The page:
Savannah River Site
L Reactor Facility: L Area, Savannah River Site, September 16, 1982
Savannah River Site Controlled Entry. Access to SRS is restricted to approved personnel only.
Savannah River Site Marker
Backstory and Context
During the year of 1950, the government asked DuPont to erect and operate a nuclear site close to the Savannah River in South Carolina. The company had lots of experience in nuclear operations. They built and designed the plutonium production complex at the Hanford site for the Manhattan Project during the second World War. A large amount of farmland, the towns of Allentown and Dumbarton, and a few additional communities including Meyers Mill, Hawthorne, Robbins, and Leigh were purchased under eminent domain, and 310 square miles site became the Savannah River Site. It is currently managed by the U.S. Atomic Energy Commission. In 1951, University of Georgia biologists, conducted by professor Eugene Odom, started ecological studies of local plants and animals, and plant construction commenced.
In 1952, the production of heavy water to aid site reactors began in the Heavy Water Rework Facility. Shortly after, the first production reactor, named "R Reactor," went critical in 1953. P, L, and K Reactors went critical in 1954, in addition to the first irradiated fuel being discharged.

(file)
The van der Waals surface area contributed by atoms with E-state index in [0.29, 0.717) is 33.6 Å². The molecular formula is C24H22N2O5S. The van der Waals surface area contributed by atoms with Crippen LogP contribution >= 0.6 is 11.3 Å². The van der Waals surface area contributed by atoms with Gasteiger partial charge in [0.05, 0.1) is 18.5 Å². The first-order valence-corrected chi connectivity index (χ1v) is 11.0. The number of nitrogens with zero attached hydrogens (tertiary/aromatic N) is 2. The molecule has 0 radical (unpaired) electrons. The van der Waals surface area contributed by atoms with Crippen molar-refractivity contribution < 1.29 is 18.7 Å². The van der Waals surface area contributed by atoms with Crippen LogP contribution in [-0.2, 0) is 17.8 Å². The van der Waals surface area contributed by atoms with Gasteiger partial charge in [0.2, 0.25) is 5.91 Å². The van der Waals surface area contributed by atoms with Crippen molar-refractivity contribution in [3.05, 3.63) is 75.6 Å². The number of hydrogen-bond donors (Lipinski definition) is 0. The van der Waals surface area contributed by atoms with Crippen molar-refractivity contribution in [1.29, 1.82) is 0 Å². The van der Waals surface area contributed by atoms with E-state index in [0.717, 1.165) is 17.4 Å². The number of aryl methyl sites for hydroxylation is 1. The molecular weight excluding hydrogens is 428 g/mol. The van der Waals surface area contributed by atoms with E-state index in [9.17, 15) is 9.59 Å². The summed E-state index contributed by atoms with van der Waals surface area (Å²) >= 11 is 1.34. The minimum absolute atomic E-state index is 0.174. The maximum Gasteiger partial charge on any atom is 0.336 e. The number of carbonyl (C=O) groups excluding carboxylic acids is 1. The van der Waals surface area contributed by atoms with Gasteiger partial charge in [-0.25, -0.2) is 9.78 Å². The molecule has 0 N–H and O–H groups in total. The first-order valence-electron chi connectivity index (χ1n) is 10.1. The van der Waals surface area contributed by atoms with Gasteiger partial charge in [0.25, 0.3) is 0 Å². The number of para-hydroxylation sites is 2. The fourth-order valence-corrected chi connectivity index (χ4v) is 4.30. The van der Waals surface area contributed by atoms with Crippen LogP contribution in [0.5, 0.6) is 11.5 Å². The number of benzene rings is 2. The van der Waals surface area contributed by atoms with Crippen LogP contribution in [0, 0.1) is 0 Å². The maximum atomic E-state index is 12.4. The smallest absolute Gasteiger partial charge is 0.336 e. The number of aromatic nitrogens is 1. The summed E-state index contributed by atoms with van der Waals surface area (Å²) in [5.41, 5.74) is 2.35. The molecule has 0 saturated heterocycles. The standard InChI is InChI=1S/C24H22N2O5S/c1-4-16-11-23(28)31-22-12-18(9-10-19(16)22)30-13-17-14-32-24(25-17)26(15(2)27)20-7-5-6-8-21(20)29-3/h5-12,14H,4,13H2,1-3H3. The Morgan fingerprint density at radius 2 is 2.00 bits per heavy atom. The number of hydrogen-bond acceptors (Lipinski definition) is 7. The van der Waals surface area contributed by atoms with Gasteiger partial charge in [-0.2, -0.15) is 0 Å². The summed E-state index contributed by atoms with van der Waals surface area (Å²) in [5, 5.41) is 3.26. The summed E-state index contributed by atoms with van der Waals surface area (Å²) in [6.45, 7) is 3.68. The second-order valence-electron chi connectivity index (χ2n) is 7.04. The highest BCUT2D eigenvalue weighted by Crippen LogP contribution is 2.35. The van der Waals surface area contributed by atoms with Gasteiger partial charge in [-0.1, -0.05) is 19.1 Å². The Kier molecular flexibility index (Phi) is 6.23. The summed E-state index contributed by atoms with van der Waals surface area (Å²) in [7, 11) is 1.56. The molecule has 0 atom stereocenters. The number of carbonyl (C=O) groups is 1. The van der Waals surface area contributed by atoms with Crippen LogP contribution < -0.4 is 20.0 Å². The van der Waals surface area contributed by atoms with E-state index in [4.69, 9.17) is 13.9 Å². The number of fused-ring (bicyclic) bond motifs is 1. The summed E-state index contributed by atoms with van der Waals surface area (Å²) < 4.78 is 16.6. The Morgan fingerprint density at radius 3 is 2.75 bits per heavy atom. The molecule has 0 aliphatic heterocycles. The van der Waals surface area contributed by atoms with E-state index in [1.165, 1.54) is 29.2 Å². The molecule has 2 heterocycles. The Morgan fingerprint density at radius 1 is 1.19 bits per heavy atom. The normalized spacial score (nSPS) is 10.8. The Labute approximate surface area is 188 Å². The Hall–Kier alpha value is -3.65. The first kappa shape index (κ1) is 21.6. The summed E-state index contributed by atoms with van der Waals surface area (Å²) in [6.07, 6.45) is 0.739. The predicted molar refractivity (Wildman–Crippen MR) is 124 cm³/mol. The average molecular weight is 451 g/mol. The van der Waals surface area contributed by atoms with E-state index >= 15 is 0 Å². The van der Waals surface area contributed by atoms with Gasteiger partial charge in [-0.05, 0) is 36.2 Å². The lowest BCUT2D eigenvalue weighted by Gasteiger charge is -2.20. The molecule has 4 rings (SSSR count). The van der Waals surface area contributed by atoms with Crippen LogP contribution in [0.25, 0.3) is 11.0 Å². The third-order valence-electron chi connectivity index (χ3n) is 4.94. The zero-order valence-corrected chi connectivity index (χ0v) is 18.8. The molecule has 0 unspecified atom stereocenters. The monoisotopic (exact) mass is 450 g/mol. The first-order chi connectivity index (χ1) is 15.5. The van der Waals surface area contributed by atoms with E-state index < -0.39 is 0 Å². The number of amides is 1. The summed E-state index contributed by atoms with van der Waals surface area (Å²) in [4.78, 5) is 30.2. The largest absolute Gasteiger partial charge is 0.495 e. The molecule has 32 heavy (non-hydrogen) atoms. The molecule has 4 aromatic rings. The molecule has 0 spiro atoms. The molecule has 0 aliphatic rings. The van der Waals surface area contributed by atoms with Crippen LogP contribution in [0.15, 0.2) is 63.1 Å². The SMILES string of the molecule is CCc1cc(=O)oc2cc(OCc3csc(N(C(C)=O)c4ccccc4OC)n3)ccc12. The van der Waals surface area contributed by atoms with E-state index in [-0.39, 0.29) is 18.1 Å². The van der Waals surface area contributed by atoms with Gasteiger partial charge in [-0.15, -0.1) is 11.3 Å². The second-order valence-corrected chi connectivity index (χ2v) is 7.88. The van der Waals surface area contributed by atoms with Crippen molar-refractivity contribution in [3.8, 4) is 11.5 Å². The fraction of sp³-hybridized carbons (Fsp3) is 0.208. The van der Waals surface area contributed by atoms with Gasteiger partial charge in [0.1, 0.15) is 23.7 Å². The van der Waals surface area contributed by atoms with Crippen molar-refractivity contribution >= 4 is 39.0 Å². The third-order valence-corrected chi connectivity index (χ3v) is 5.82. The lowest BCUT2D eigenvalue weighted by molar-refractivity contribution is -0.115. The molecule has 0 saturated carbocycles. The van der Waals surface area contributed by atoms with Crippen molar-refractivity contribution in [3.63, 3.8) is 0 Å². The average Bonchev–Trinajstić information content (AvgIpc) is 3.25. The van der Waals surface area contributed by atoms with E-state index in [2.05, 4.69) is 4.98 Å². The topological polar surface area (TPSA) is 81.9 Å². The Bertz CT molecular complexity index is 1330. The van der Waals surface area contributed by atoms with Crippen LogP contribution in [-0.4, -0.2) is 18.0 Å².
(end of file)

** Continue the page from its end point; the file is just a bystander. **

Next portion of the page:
In the year of 1955, C Reactor went critical. At this time, the original plutonium shipment evacuated the site. Then, H Canyon, a chemical separation site, started radioactive operations. Permanent tritium facilities began operating and the first shipment of tritium to the Atomic Energy Commission (AEC) was set in motion. In 1956, construction of the basic plant was finally completed, which is owned by the U.S. Department of Energy.
The marker for the Savannah River Site reads: "Fifty Years ago today, November 28, 1950, President Harry S.Truman announced that the Savannah River Plant would be built. This marker is dedicated to families who originally lived on this property and to the patriotic men and woman who have made possible the safe operations and successful missions of the Savannah River Site."
Plans for the future for the site include a large variety of possibilities, including being a place to research reactors, a reactor park for power generation, along with other possible uses. DOE and its corporate partners are monitored by a mix of local, regional and national regulatory agencies and citizen groups.